The Utah Court of Appeal decided not to hear the case this month, deciding rather that it merited deliberation by the state Supreme Court, who will hear the suit September 5. “The Supreme Court will issue a decision and it will be the final say,” said Sullivan’s lawyer, David Wilde. “I think they thought this was a unique case with some important legal issues.”

Wilde summed up the unique complexities of the case, saying "we're kind of in this brave new world of surrogate parents. Up until a few years ago, you just never had them. This is one of the twists that come
into the law." [21Jul06,
Related: Couple Refuses To Recognize Surrogate As Mother
[Vanderheyden LAS VEGAS, July 31, 2006]



SPERM BANKS NEAR EMPTY AFTER DONOR ANONYMITY LIFTED. British clinics treating couples with fertility problems are suffering from a major sperm shortage after the authorities lifted donor anonymity in April last year.

A BBC television investigation said that 50 of the 74 clinics which responded to questioning had either insufficient sperm or none at all. The country as a whole has about 85 such clinics. Donors of frozen sperm, eggs and embryos were stripped of their anonymity in April 2005. Now a child born thanks to a donation is able to discover the identity of the donor once they reach the age of 18.

Previously, donor children were only able to obtain non-identifying information and to verify that they were not genetically related to their partner's family. Donors of fresh sperm will have their anonymity lifted next year.

California has allowed publication of the identities of donors since the early 1980s. In Europe, Sweden lifted anonymity in 1984, followed by Norway, the Netherlands and Iceland. In France, a proposal was submitted in June to create a so-called "double counter": one with identified donors, and one with anonymous ones. Future parents would be able to choose between the two.

In 2000, Britain had 325 donors, compared to just 157 between January and August 2005, according to the latest data acquired by AFP from the Human Fertilisation and Embryology Authority (HFEA), the authority that oversees fertility treatment.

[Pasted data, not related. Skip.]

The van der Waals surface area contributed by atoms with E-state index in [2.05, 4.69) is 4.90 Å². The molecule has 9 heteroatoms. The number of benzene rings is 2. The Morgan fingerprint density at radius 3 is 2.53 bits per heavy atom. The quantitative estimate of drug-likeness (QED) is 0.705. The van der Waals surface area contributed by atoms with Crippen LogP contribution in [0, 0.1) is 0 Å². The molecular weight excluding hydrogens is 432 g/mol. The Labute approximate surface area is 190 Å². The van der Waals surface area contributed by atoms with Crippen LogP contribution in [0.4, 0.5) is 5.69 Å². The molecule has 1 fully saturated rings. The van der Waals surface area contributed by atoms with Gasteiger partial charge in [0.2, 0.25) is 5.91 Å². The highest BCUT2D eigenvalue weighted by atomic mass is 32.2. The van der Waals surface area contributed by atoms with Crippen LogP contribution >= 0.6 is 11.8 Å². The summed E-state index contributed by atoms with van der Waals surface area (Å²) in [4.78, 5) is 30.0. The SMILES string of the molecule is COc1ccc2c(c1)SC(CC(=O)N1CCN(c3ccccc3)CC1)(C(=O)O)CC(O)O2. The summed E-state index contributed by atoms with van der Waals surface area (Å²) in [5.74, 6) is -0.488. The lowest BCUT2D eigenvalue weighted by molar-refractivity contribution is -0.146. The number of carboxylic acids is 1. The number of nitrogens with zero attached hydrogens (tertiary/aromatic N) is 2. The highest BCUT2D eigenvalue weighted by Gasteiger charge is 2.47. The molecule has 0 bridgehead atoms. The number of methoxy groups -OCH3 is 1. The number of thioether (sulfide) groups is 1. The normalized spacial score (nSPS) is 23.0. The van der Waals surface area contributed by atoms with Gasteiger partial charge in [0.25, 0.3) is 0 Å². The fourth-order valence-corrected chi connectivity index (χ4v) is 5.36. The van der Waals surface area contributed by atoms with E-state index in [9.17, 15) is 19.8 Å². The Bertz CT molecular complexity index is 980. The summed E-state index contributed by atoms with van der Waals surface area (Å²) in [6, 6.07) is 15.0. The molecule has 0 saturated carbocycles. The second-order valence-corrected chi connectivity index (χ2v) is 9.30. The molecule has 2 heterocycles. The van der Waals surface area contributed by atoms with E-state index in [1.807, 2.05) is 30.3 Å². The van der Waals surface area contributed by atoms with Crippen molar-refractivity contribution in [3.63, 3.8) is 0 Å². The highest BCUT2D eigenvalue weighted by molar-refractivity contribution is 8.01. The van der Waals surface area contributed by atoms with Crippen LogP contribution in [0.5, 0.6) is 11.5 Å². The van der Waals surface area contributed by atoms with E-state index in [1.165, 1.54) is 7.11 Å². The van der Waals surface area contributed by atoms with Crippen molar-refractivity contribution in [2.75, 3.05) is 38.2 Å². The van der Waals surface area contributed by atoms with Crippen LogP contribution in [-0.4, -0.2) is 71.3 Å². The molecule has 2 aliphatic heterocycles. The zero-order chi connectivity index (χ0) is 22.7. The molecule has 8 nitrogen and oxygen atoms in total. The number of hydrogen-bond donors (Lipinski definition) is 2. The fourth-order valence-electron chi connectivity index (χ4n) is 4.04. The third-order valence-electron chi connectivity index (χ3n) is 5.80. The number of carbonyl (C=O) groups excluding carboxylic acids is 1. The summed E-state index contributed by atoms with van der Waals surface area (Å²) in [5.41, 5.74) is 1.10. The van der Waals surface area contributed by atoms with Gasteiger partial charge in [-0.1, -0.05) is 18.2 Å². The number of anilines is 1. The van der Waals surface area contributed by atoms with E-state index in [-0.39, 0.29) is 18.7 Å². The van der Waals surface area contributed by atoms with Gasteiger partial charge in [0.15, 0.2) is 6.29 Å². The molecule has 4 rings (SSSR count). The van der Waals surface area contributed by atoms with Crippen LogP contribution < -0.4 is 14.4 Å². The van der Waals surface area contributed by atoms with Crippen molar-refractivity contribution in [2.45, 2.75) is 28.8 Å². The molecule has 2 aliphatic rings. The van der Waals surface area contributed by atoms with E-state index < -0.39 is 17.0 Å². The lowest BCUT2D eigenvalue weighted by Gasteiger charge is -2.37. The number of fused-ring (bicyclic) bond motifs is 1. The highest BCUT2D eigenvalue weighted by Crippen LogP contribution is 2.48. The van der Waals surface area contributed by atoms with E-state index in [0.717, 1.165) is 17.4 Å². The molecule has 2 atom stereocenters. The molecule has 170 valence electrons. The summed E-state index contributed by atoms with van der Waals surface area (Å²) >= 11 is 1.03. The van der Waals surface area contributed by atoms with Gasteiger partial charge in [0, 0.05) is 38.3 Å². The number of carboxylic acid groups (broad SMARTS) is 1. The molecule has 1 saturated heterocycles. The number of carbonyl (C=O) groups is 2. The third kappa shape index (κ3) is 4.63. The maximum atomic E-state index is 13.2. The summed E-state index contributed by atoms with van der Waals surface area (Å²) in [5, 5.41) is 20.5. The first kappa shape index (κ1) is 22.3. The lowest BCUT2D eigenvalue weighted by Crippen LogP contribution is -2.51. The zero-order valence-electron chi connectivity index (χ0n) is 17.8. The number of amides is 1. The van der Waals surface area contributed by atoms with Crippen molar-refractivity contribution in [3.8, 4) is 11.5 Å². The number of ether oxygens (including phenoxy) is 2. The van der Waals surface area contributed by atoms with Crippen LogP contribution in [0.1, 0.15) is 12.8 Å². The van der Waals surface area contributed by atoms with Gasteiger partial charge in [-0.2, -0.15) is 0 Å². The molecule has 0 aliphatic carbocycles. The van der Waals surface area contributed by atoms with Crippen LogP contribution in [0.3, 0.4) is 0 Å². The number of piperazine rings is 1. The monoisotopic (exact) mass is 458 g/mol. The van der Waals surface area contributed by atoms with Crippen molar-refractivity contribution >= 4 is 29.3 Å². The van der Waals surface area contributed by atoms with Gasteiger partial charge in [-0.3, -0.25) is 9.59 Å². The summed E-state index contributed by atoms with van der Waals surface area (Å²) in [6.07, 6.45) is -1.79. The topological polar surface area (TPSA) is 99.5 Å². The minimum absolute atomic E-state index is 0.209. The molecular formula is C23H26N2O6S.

According to the BBC investigation, there are only 169 registered donors in the United Kingdom and none in Northern Ireland, one in Scotland and six in Wales. "We've seen a drop in donors but the trend was already there because of the rise of a new fertilisation technique," a spokeswoman for the HFEA told AFP.

The new technique, intra-cytoplasmic sperm injection (ICSI), means in-vitro fertilisation for an egg with the sperm of the future father after natural attempts at conception have failed.

Some 15,000 treatments of this type were carried out in 2002-2003 (compared to 10,000 in 1998-1999), along with more than 6,000 inseminations through donors (10,000 in 1998-1999). The British Fertility Society (BFS) says it is "well aware of the difficulties many patients throughout the country are experiencing" and noted that the BBC's investigation "reinforces our own findings that many clinics are now finding it impossible to provide these services".

A group study set up by the society should "shortly" deliver recommendations to the health ministry, said Dr Mark Hamilton, its president.

But the new legislation is not retrospective, so new requests for the identities of today's donors should start appearing only in 2023. According to the HFEA, those who have made donations between 1991 and 2005 can voluntarily relinquish their anonymity. Some clinics have been forced to seek stocks overseas, particularly in Spain.

Since 1991, 16,000 babies have been born through sperm donations. A single donation can be used by up to ten families. The process doesn't come cheap, with HFEA saying IVF costs between 2,000 and 3,000 pounds.

[25Sept06,, AFP, AFP